The Klan rally is a protest of an earlier decision by the city council to rename three Memphis parks that honored the Confederacy, including one named after Nathan Bedford Forrest, the first national leader of the Ku Klux Klan. The North Carolina-based Loyal White Knights of the Ku Klux Klan is organizing the rally and says Klansmen from across the country are expected to attend.
Don Black needs money – bad.
It’s gotten to the point that the former Ku Klux Klan leader and founder of Stormfront – the largest neo-Nazi web forum – is begging for pennies. To no avail, though. With February coming to a close, Black hasn’t raised even half of the $7,500 he needs to pay his monthly bill for server space to keep Stormfront up and running.
But his panhandling hasn’t gone unnoticed. ( continue to full post… )
It began about two weeks ago, when a local television station in Memphis, Tenn., allowed a man with a hooded face, identifying himself only as “Edward” and speaking on what was apparently his own rear deck, to announce to the world that he would soon be bringing “thousands” of Klansmen to a protest with no date.
From there, the thin little tale morphed into something of a national story about what is being characterized as “one of the biggest KKK rallies of all time.” Articles have run in New York City newspapers and even abroad about the event, now planned for March 30 while officials weigh the Klan’s permit application, and national TV networks are considering covering it. Memphis Police Director Toney Armstrong is asking for help from local and federal law enforcement agencies. The NAACP has decried the event, and a local university art professor created a 600-member Facebook page called “Challenging the Klan’s Message.”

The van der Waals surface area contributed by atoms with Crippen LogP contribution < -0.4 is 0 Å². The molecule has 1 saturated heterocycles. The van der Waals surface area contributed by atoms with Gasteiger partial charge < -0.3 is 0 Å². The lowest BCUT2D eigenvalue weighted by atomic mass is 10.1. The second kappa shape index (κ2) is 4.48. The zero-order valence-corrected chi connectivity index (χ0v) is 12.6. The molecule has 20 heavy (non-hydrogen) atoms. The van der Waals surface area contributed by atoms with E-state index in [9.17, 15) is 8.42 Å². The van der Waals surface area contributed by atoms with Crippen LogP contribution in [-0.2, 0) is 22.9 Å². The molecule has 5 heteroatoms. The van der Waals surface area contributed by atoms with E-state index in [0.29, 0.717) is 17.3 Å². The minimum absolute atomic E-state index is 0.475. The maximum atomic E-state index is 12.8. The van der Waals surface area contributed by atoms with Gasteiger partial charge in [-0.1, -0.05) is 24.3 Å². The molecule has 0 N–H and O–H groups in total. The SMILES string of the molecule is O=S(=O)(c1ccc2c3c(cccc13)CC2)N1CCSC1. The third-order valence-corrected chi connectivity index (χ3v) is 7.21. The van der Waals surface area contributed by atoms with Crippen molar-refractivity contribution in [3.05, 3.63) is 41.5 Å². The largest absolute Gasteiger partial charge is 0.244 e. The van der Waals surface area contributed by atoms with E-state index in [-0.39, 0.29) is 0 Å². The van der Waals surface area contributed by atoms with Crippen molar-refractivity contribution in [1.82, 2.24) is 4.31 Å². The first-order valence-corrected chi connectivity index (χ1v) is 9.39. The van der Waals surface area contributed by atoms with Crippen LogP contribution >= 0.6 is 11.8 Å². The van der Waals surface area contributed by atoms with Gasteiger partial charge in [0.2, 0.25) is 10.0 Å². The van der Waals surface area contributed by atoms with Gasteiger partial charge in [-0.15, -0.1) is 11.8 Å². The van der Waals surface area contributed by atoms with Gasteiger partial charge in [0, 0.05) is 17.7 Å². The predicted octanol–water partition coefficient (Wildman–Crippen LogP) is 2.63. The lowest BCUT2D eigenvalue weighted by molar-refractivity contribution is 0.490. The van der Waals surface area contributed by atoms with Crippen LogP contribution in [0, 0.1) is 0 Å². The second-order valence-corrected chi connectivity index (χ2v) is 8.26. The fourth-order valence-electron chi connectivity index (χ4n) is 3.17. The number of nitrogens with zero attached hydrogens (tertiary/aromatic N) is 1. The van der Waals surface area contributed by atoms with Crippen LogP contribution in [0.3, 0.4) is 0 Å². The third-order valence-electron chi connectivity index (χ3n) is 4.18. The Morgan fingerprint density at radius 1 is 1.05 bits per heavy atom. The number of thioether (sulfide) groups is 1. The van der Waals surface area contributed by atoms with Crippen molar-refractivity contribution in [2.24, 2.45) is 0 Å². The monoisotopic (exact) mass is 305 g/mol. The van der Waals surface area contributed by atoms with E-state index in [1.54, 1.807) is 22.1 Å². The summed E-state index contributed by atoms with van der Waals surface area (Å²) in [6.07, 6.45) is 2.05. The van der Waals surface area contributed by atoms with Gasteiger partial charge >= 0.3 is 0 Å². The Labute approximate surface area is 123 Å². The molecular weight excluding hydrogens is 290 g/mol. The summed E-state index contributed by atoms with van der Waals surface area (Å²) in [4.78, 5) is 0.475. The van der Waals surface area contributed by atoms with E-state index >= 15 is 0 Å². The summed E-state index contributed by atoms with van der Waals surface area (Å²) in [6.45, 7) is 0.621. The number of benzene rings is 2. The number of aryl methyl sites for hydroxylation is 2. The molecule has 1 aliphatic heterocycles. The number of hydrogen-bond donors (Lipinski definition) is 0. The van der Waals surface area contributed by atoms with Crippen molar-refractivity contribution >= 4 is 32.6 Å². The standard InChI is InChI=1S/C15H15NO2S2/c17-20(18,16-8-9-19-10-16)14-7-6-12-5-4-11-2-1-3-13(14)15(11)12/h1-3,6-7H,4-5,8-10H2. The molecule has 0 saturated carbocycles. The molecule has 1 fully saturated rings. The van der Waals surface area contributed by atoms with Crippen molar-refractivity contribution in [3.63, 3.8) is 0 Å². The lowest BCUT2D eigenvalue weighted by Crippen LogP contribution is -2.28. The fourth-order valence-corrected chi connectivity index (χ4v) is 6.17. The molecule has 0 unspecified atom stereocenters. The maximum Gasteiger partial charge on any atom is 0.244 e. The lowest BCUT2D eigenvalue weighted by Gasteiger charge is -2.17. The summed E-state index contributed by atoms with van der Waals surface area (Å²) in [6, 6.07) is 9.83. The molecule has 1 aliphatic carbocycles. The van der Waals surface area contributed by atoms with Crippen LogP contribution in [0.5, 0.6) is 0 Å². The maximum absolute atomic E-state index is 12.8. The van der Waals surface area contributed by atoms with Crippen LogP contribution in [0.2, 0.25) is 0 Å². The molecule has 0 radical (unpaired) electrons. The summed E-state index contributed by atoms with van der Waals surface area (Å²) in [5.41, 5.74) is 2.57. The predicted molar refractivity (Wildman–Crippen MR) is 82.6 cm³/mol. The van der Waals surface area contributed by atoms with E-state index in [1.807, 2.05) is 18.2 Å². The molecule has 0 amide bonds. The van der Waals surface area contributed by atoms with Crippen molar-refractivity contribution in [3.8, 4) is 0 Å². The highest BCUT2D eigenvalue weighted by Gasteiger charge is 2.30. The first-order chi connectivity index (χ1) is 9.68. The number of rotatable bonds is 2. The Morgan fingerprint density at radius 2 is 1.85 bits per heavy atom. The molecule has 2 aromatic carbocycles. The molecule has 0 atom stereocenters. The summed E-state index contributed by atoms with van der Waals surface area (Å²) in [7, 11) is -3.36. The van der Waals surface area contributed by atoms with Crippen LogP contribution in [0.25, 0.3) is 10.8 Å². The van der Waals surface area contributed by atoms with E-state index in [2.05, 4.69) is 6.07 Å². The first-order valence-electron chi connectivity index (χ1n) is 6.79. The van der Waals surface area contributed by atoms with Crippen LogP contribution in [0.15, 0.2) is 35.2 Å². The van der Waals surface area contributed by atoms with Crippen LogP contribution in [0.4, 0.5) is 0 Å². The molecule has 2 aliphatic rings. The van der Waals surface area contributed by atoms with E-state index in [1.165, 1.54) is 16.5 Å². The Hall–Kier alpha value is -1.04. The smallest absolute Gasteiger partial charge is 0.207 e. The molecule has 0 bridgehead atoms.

But is the rally — which is a protest of an earlier decision to rename three Memphis parks that honored the Confederacy, including one named after the first national leader of the Ku Klux Klan — really going to be that big? Not even remotely likely. It would be a surprise if the event drew 40 Klansmen, and it will likely be considerably fewer than that. ( continue to full post… )
A Ku Klux Klan leader in North Carolina, who once boasted about building a 50-pound bomb to kill a local sheriff, will spend 15 years in federal prison after a 12-year pursuit by prosecutors.
Charles Robert “Junior” Barefoot Jr., 50, of Benson, N.C., was sentenced Wednesday in Raleigh by U.S. District Judge Terrence Boyle. Barefoot, who headed a klavern of the Church of the National Knights of the KKK, was convicted in September on six counts of weapons and explosives violations. ( continue to full post… )